By Christopher Bendana
Vice President Edward Kiwaunka Sekandi has called upon Parliament to pass the Biotechnology and Biosafety Bill 2012.
The Bill in meant to provide a regulatory framework to ensure safety in research and development of modern biotechnology in Uganda.
This was at the opening of the second Biennial National Agricultural Biosciences Conference at the School of Food Science, Nutrition and Bioengineering at Makerere University on Monday.
In his speech read by Mathias Kasamba the chairperson of the Agriculture Committee and MP, Kakuuto, Rakai district Sekandi said that genetic engineering; a modern type of biotechnology had provided benefits to countries like Burkina Faso and Argentina.
Burkina Faso is growing genetic engineered bt cotton, while Argentina has a host of crops from maize and soya. The crops are high yielding and resistant to pests and diseases.
“For Uganda to maximally but safely benefit from it too, we need the proposed law to be passed by Parliament such that we regulate what benefits we want from it and leave out what we do not want as a country,” he said.
The technology has helped in breeding crop varieties that are resistant to pests and diseases, crops that are tolerant to drought and floods, and enhanced nutrition value of Uganda’s staple.
There is transfer of genes of interest among species and even from different species.
For instance breeders at the National Crops Resources Research Institute, Namulonge have successfully bred a cassava variety resistant to the virulent Cassava Brown Streak Disease using this technology.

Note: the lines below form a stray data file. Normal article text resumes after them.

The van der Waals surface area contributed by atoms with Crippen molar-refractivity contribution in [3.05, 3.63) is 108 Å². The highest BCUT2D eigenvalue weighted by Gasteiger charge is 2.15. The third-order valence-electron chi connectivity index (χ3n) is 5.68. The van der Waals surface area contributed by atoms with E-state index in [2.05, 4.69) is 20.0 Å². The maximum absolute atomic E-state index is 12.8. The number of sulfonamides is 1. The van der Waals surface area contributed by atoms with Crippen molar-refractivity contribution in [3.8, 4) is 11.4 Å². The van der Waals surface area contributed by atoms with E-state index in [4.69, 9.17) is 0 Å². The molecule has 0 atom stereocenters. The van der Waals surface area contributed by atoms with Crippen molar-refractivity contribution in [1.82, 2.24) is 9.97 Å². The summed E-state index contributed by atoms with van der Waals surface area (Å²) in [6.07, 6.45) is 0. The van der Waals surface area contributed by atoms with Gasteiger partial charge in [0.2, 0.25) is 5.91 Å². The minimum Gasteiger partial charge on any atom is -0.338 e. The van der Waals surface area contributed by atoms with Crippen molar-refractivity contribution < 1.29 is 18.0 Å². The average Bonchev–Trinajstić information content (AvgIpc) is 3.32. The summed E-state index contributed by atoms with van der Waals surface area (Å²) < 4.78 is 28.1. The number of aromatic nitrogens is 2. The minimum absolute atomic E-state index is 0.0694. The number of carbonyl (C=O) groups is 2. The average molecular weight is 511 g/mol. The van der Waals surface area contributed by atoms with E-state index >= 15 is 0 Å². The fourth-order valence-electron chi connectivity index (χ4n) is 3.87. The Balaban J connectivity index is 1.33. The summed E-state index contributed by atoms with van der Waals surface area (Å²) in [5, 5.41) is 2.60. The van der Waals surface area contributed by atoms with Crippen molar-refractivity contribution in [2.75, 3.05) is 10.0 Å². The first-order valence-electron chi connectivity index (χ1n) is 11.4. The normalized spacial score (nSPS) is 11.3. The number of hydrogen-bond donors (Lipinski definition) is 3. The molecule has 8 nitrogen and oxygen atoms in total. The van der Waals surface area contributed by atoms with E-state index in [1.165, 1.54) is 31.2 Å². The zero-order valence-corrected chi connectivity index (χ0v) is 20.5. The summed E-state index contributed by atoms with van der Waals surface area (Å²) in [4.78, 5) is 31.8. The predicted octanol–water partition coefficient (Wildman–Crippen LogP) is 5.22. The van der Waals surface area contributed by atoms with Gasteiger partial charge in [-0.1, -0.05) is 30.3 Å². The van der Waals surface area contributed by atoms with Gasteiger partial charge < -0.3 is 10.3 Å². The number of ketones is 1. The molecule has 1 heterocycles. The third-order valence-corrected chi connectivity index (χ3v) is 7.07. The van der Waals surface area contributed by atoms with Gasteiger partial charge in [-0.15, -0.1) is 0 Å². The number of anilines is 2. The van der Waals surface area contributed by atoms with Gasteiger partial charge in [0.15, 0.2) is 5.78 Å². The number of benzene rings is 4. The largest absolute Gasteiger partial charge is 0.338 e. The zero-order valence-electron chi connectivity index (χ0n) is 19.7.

Also at the National Agricultural Research Laboratories, Kawanda breeders have bred a banana variety resistant to Banana Bacteria Wilt.
The varieties await the passing of the Bill before they can be released to the farmers.
The Bill has for some time faced strong opposition from the civil societies who say it will kill the traditional seed system where farmers saved seed. They add that this will make the small scale farmer a slave of the international companies.
In 2013 Rebecca Kadaga, the speaker of Parliament sent MPs to consult their constituent on the bill. It has since become a hot potatoe.
Arthur Makara, executive director at the Science Foundation for Livelihood and development, the organizer of the conference thanked the vice president for the call and said the bill needed to be passed now.
Prof. Diran Makinde, the director, African Biosafety Network of Expertise at the New Partnership for Africa’s Development (NEPAD) of the African Union said the bill needed to be passed to help scientist leave the current vacuum they are working from.
The conference that started Monday ends on Wednesday. The participants include farmers, academic, and researchers from research institutes from across the country.
The country has an obligation under the Cartagena Protocol to pass legislation on bio safety.